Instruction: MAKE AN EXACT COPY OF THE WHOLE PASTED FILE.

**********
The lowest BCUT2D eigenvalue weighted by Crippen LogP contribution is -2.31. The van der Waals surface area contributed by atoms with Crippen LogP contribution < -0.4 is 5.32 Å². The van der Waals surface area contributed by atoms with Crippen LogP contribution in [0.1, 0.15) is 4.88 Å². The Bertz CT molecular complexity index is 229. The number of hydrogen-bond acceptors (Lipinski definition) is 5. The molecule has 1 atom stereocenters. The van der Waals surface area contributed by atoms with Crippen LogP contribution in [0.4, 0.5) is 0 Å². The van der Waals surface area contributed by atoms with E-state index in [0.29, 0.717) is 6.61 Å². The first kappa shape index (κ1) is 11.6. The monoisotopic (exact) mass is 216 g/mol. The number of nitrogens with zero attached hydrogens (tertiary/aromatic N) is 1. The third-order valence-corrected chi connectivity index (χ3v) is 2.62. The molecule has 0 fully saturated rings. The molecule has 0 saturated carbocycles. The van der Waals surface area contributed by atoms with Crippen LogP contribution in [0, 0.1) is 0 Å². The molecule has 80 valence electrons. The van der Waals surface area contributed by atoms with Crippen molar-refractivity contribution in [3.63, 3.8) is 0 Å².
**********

The lowest BCUT2D eigenvalue weighted by Crippen LogP contribution is -2.31. The van der Waals surface area contributed by atoms with Crippen LogP contribution < -0.4 is 5.32 Å². The van der Waals surface area contributed by atoms with Crippen LogP contribution in [0.1, 0.15) is 4.88 Å². The Bertz CT molecular complexity index is 229. The number of hydrogen-bond acceptors (Lipinski definition) is 5. The molecule has 1 atom stereocenters. The van der Waals surface area contributed by atoms with Crippen LogP contribution in [0.4, 0.5) is 0 Å². The van der Waals surface area contributed by atoms with E-state index in [0.29, 0.717) is 6.61 Å². The first kappa shape index (κ1) is 11.6. The monoisotopic (exact) mass is 216 g/mol. The number of nitrogens with zero attached hydrogens (tertiary/aromatic N) is 1. The third-order valence-corrected chi connectivity index (χ3v) is 2.62. The molecule has 0 fully saturated rings. The molecule has 0 saturated carbocycles. The van der Waals surface area contributed by atoms with Crippen LogP contribution in [0, 0.1) is 0 Å². The molecule has 80 valence electrons. The van der Waals surface area contributed by atoms with Crippen molar-refractivity contribution in [3.63, 3.8) is 0 Å².